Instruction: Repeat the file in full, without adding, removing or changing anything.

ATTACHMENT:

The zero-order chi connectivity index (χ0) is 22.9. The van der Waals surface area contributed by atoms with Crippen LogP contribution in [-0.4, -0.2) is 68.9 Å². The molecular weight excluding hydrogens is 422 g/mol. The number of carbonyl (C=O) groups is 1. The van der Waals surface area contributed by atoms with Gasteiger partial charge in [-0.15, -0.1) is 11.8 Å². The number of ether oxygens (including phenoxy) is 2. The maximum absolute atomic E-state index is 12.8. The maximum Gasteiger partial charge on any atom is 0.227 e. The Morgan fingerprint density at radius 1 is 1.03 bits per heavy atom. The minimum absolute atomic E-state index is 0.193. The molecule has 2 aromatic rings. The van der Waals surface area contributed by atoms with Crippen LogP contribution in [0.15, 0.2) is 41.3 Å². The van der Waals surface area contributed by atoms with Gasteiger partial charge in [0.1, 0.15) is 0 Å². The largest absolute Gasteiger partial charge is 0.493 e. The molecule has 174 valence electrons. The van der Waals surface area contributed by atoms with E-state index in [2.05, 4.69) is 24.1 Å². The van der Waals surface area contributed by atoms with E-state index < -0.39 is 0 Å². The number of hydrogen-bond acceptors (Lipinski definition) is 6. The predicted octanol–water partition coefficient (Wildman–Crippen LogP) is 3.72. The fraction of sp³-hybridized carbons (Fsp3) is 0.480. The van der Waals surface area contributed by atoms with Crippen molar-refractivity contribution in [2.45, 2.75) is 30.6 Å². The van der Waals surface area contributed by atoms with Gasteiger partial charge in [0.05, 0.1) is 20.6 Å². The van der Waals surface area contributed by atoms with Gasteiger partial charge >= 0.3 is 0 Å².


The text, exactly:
The zero-order chi connectivity index (χ0) is 22.9. The van der Waals surface area contributed by atoms with Crippen LogP contribution in [-0.4, -0.2) is 68.9 Å². The molecular weight excluding hydrogens is 422 g/mol. The number of carbonyl (C=O) groups is 1. The van der Waals surface area contributed by atoms with Gasteiger partial charge in [-0.15, -0.1) is 11.8 Å². The number of ether oxygens (including phenoxy) is 2. The maximum absolute atomic E-state index is 12.8. The maximum Gasteiger partial charge on any atom is 0.227 e. The Morgan fingerprint density at radius 1 is 1.03 bits per heavy atom. The minimum absolute atomic E-state index is 0.193. The molecule has 2 aromatic rings. The van der Waals surface area contributed by atoms with Crippen LogP contribution in [0.15, 0.2) is 41.3 Å². The van der Waals surface area contributed by atoms with Gasteiger partial charge in [0.1, 0.15) is 0 Å². The largest absolute Gasteiger partial charge is 0.493 e. The molecule has 174 valence electrons. The van der Waals surface area contributed by atoms with E-state index in [2.05, 4.69) is 24.1 Å². The van der Waals surface area contributed by atoms with E-state index < -0.39 is 0 Å². The number of hydrogen-bond acceptors (Lipinski definition) is 6. The predicted octanol–water partition coefficient (Wildman–Crippen LogP) is 3.72. The fraction of sp³-hybridized carbons (Fsp3) is 0.480. The van der Waals surface area contributed by atoms with Crippen molar-refractivity contribution in [2.45, 2.75) is 30.6 Å². The van der Waals surface area contributed by atoms with Gasteiger partial charge in [0.05, 0.1) is 20.6 Å². The van der Waals surface area contributed by atoms with Gasteiger partial charge >= 0.3 is 0 Å².